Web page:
Insomnia is a pervasive problem in modern life. A 2010 survey by C. M. Baldwin and associates published in the "Journal of Clinical Sleep Medicine" indicated that 30% of their sample experienced insomnia. This patient group also reported worse physical health, which suggests that these two variables may be related. The factors underlying poor sleep often prove difficult to determine. Yet new research suggests three possible causes.
According to the website "Sleep Education," sleep can be enhanced by following common-sense advice. For example, it remains important to maintain regular routines and schedules avoid stimulating activities and chemicals and create a rest-facilitating bedroom free of noises and distractions. A 2002 paper by F. C. Brown and co-workers offered in "Behavioral Medicine" revealed that irregular sleep schedules, going to bed thirsty, environmental noise and worrying while falling asleep contributed to poor sleep quality in healthy college students. Thus, insomnia can result from poor lifestyle choices.
The results of a 2009 experiment by G. A. Brenes and colleagues offered in the "American Journal of Geriatric Psychiatry" indicated that 90% of patients with general anxiety disorder or those with depression regularly suffered from insomnia. These authors also noted that sleep was worse in older people, which likely reflects the age-related increase in health-related issues. L. Belanger and co-workers presented a paper in the 2004 edition of "Journal of Anxiety Disorders" which supports the role of psychological conditions in insomnia. These researchers found that alleviating anxiety improved rest despite sleep not being specifically targeted by the treatments.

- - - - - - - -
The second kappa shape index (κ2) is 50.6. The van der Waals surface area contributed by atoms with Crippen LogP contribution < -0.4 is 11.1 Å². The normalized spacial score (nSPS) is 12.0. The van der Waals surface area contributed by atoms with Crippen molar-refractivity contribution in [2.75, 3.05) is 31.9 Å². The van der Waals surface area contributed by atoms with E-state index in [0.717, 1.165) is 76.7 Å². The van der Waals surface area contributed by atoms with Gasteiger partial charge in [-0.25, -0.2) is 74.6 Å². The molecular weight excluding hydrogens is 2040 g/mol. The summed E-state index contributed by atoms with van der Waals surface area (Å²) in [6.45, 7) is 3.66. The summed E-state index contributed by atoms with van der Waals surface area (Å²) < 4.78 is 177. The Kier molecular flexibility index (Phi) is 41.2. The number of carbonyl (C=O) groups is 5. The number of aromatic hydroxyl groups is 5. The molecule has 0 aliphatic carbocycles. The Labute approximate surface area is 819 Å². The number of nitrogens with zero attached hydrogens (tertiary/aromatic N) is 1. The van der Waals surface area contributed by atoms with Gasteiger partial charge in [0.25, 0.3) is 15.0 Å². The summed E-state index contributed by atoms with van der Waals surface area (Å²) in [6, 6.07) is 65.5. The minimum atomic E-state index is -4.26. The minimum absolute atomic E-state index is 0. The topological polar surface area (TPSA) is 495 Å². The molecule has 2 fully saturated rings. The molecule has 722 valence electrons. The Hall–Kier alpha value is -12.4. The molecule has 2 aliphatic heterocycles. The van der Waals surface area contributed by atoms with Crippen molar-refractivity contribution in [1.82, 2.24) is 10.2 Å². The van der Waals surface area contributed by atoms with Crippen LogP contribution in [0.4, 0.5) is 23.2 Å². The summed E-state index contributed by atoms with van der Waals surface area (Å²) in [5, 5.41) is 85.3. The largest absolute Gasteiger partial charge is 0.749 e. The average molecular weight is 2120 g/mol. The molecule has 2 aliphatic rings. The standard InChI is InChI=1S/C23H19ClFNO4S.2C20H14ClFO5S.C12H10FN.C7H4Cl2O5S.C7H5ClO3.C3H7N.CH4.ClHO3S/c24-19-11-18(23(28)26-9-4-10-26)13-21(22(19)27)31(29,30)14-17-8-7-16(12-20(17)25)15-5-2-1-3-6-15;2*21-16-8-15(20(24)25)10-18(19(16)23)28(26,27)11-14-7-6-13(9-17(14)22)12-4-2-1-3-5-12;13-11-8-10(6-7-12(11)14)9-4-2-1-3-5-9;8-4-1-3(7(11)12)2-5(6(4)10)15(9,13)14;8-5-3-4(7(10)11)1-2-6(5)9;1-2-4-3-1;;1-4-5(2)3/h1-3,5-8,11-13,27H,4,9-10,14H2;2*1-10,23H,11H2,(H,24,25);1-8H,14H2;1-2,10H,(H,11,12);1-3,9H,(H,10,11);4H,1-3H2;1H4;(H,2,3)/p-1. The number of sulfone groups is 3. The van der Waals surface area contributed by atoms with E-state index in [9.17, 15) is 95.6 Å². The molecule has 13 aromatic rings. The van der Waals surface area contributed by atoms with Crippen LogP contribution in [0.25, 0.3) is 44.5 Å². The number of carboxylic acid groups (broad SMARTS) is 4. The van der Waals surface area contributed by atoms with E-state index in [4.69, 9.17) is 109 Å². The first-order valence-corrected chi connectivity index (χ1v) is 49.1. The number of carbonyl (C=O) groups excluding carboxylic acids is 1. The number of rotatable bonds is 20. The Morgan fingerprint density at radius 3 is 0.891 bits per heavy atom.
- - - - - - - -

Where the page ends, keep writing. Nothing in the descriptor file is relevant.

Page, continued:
A 2010 survey by M. Enomoto and associates published in "General Hospital Psychiatry" looked at people who were hospitalized for medical conditions not directly related to sleep issues. They found that more than 60% of all the 557 inpatients they studied in their sample had insomnia. These researchers also noted that other sleep disorders were often present as well. One third of these patients received hypnotic medications to treat their poor sleep, but these drugs proved effective for less than half of that group. Thus, medical conditions may contribute to poor rest, and simply treating the sleep issues may not prove effective.
A 2010 paper by D. J. Buysse and co-workers presented in "Sleep Medicine Reviews" looked at this issue from the reverse perspective. These authors wanted to determine whether treating insomnia would alleviate certain problems. Their review cited convincing evidence showing that effectively managing insomnia improved psychological conditions such as depression. Yet more data is needed concerning the role of sleep in other situations.